However, I would like to keep some black and white archive images. These are the dead bird shots. On the one hand, because we are not going to massacre tens of thousands of birds during the shooting, and on the other hand, to show that this story that looks like a fable is not one, that it is a true story. My intention is not to speak of Mao’s China or of a bygone era, but to speak of the madness of men that can resurface – and has already resurfaced – anywhere else.

What is your environmental commitment as an artist and citizen?

Personally and in my work, I try to be as eco-responsible as possible.

When I make ceramics, I do not use any toxic products. Cooking gives off smoke, it’s unavoidable, I try not to overdo it, to cook in a monocook whenever possible.

For my exhibition at the Criée, instead of building black rooms with picture rails to project the videos, we made huts from recycled materials found on site: wood scraps from past exhibitions, crates from the market, chestnut bark recovered from a local producer. It is strange because many people saw in these precarious constructions, African huts, whereas they were rather inspired by the traditional lodges of Breton lumberjacks.

As a rule, I try to make things myself, it teaches me skills and gives me real satisfaction. At home, I have a compost and a neighborhood vegetable garden, and I don’t have a car… but I am well aware that these small habits will not be enough to solve the problem and that strong political decisions are needed to save biodiversity. I hope that my films can address these issues with the public, especially the younger generation.

How do you imagine the world to come?

As much as I like to delve into the past, I’m not very good at predicting the future. We are experiencing things today that were unimaginable six months ago, so we can imagine that anything is possible.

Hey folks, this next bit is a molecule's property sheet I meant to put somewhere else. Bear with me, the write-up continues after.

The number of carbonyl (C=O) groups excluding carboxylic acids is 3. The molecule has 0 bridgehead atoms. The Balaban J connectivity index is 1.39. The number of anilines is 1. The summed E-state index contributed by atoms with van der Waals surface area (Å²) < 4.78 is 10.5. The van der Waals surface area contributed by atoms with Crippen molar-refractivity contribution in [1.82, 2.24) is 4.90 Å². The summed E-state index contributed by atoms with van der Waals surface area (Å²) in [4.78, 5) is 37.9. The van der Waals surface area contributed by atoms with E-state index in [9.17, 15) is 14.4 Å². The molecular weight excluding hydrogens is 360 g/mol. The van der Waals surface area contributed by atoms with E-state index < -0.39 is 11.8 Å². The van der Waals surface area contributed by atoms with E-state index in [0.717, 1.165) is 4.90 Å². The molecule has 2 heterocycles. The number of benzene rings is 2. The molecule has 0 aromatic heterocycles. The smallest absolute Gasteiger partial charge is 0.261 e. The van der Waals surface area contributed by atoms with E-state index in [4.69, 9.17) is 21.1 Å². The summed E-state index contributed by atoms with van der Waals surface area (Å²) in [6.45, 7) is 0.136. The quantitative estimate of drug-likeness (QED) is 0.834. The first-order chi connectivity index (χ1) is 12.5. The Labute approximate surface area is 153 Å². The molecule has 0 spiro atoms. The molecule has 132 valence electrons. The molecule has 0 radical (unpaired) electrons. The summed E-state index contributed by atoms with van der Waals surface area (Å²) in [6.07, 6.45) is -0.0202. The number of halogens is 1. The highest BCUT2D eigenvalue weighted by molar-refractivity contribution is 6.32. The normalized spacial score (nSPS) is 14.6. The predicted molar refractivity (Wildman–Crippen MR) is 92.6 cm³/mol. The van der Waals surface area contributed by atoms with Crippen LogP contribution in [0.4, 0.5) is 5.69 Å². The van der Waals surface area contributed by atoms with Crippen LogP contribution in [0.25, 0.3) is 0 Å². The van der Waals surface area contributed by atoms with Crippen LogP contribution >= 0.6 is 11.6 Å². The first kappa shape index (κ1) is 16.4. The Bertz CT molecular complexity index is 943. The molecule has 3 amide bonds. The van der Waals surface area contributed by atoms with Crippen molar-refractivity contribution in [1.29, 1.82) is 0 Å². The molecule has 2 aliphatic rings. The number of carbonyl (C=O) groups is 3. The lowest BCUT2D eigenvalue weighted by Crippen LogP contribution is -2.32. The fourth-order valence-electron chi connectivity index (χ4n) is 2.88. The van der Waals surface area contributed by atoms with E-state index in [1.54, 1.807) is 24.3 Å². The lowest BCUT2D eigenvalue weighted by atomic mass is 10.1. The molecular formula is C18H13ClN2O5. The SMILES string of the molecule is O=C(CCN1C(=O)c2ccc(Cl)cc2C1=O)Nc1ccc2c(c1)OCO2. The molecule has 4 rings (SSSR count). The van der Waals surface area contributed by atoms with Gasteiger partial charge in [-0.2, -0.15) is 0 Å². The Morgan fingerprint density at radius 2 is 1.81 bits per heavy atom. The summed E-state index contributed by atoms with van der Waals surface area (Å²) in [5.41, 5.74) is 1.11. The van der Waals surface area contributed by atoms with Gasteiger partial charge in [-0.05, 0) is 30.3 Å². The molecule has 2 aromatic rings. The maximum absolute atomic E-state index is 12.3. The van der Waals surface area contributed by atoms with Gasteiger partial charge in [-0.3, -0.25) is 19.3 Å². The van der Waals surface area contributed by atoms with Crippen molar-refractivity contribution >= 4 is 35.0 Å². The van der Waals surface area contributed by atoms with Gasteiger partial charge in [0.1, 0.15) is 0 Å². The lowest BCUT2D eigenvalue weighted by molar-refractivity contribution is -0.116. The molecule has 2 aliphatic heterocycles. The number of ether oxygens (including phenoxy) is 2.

Featured Image: Sparrow hunting by students of the Beijing Normal University (China). Roger-Viollet


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  • About us
    About us

    COAL mobilizes artists and cultural actors on societal and environmental issues and accompanies the emergence of a new culture of ecology through its actions such as the COAL Prize, curating exhibitions, advising institutions and communities, European cooperation, and the animation of conferences, workshops and the first dedicated website


    COAL has been awarding the COAL Prize Art and Environment every year since 2010 and the COAL Student Prize - Culture & Diversity since 2020.

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    Major projects linked to the major events in political ecology, in connection with natural or urban environments.

  • Artistic direction
    Artistic direction

    About fifty exhibitions throughout France, cultural actions, works in the public space, and project support to contribute to the emergence of a new culture of ecology.


    Cooperation programs on a European and international scale, support for institutions in their ecological transition through tailor-made accompaniment and training, promotion of arts and ecology issues through publications and numerous conferences and workshops.